The crop of rogue Republicans who snagged their party's nomination over establishment candidates enjoyed limited success in Tuesday's Senate races.

In races where the GOP nominee had unseated an incumbent Republican or a heavily-recruited candidate, the party lost three races, appears to be trailing — for now — in two, and won two.

The mixed result for this crop of candidates, many of whom are allied with the Tea Party movement, could shape just how influential these new, anti-establishment Republicans will be in the next Congress.

Republican candidates Sharron Angle (Nev.), Christine O'Donnell (Del.) and Linda McMahon (Conn.) lost their Senate contests after having beaten highly-touted GOP recruits in primaries.

The same fate might befall two other Republicans, Ken Buck (Colo.) and Joe Miller (Alaska), when all is said and done. With 87 percent of results in as of this posting, Buck trails Sen. Michael Bennet (D) by about 5,500 votes in Colorado. And write-in ballots in Alaska might boost Sen. Lisa Murkowski to victory over Miller in the three-way Senate race.

Two candidates who beat the establishment candidates in their primaries won in their reliably red states. Mike Lee (R) ran away with victory in Utah, where he defeated Sen. Bob Bennett for the GOP nomination earlier this year. And Rand Paul (R) became senator-elect in Kentucky, where he beat GOP Secretary of State Trey Grayson earlier this year.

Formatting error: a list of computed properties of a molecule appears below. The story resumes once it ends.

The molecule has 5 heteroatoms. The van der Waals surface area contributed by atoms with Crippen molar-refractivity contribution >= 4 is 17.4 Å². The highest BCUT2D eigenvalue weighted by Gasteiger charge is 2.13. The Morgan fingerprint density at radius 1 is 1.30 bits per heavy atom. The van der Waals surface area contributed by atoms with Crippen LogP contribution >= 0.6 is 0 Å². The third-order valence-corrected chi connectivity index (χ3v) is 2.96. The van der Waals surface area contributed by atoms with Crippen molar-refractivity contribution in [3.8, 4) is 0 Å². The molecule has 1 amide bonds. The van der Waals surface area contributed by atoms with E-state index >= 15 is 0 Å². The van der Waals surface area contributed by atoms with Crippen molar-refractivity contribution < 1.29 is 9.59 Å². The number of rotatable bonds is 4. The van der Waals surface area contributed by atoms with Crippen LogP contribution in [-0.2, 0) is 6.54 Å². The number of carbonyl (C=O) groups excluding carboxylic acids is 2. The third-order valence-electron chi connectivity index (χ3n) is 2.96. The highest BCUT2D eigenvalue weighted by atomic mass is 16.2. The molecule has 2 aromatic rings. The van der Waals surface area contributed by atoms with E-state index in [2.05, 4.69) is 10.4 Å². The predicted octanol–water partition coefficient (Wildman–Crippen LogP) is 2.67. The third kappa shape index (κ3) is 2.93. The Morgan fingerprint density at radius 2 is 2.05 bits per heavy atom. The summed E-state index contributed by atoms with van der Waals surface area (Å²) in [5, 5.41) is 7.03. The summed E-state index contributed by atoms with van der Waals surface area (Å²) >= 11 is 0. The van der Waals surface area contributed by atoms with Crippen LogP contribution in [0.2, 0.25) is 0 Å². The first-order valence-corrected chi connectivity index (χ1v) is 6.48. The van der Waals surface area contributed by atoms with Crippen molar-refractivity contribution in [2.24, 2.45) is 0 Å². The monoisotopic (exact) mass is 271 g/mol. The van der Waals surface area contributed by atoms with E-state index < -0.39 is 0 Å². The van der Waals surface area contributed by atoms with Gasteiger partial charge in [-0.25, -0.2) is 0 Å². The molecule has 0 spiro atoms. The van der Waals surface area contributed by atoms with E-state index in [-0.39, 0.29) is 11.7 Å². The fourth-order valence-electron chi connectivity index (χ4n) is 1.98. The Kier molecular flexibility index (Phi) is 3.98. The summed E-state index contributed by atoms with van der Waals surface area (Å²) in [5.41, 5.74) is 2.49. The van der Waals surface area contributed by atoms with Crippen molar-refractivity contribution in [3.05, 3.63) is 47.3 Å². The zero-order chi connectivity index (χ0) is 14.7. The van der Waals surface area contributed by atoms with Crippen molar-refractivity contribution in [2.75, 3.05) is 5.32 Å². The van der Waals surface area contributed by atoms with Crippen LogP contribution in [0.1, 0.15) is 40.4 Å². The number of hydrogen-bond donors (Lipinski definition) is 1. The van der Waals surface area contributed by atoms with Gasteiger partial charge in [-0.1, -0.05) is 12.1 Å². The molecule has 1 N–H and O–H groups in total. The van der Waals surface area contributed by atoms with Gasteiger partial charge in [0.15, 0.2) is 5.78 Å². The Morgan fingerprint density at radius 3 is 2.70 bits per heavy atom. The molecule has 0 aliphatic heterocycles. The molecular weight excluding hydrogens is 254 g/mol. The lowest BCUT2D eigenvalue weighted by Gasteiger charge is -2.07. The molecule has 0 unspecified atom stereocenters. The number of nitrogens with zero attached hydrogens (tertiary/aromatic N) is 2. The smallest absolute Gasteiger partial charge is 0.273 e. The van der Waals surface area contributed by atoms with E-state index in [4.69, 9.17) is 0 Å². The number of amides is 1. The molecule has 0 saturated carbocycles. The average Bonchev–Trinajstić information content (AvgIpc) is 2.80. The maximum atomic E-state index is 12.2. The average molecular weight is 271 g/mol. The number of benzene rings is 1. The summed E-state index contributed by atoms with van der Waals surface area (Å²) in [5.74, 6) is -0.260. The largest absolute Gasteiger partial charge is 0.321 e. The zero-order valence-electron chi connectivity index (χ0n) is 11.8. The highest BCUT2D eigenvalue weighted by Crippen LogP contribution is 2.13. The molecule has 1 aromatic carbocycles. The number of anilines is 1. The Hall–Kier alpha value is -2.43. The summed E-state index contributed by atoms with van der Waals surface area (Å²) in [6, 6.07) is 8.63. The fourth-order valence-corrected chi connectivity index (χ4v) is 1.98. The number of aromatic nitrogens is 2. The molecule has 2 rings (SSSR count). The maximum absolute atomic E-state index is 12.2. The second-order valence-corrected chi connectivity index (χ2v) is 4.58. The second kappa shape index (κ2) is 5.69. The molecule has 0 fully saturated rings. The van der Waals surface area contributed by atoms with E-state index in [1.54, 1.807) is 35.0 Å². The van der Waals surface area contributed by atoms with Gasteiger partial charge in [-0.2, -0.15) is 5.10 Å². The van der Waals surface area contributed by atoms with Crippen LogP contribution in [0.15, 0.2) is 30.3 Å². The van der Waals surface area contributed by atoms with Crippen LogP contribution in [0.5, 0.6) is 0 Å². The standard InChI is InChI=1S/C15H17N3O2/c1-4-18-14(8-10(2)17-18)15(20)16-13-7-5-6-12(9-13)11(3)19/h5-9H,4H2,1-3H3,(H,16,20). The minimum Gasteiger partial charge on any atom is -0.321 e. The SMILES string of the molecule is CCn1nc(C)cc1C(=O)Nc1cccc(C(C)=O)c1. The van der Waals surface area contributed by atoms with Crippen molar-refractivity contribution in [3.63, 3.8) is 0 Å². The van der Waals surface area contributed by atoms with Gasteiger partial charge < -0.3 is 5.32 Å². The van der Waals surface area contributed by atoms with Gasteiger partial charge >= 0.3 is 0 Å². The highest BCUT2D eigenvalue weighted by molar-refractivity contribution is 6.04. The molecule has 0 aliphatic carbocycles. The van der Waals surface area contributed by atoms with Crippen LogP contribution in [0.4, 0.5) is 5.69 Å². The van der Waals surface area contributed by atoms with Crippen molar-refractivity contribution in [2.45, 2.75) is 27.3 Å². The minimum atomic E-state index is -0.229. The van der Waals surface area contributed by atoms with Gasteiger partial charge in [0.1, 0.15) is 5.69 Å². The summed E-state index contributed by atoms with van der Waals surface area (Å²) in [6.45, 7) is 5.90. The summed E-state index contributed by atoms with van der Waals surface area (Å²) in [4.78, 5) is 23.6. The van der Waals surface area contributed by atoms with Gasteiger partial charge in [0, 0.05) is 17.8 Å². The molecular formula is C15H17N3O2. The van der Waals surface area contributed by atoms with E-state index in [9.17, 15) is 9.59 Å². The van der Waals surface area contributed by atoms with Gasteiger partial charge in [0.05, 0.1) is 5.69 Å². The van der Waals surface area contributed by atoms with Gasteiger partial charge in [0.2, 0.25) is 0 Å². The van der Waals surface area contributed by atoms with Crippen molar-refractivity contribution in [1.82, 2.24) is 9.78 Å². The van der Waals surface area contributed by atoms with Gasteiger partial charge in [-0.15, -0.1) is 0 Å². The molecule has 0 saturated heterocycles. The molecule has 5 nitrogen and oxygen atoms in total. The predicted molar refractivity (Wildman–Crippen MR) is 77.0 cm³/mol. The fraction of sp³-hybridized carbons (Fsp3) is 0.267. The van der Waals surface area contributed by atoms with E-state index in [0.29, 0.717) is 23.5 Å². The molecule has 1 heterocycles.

Two other Republicans — Pat Toomey in Pennsylvania and Marco Rubio in Florida — won their races after forcing challengers for the GOP nomination out of the party. But both of those candidates had enjoyed support from the establishment of the party, which quickly rallied around both of them.

Paul has called for the creation of a Tea Party Caucus in the Senate, a group which Sen. Jim DeMint (R-S.C.), a veritable figurehead for the movement, has said he'd be interested in joining.

But it's not clear if that group will have as many members as DeMint had hoped to collect from his work to support GOP insurgents this year, via his Senate Conservatives Fund.

Paul blamed the political strength associated with incumbency for many of the rogue Republicans' losses on Tuesday.

"I think it's an argument, still, for term limits," he said Wednesday on MSNBC. "It's very difficult to beat an incumbent."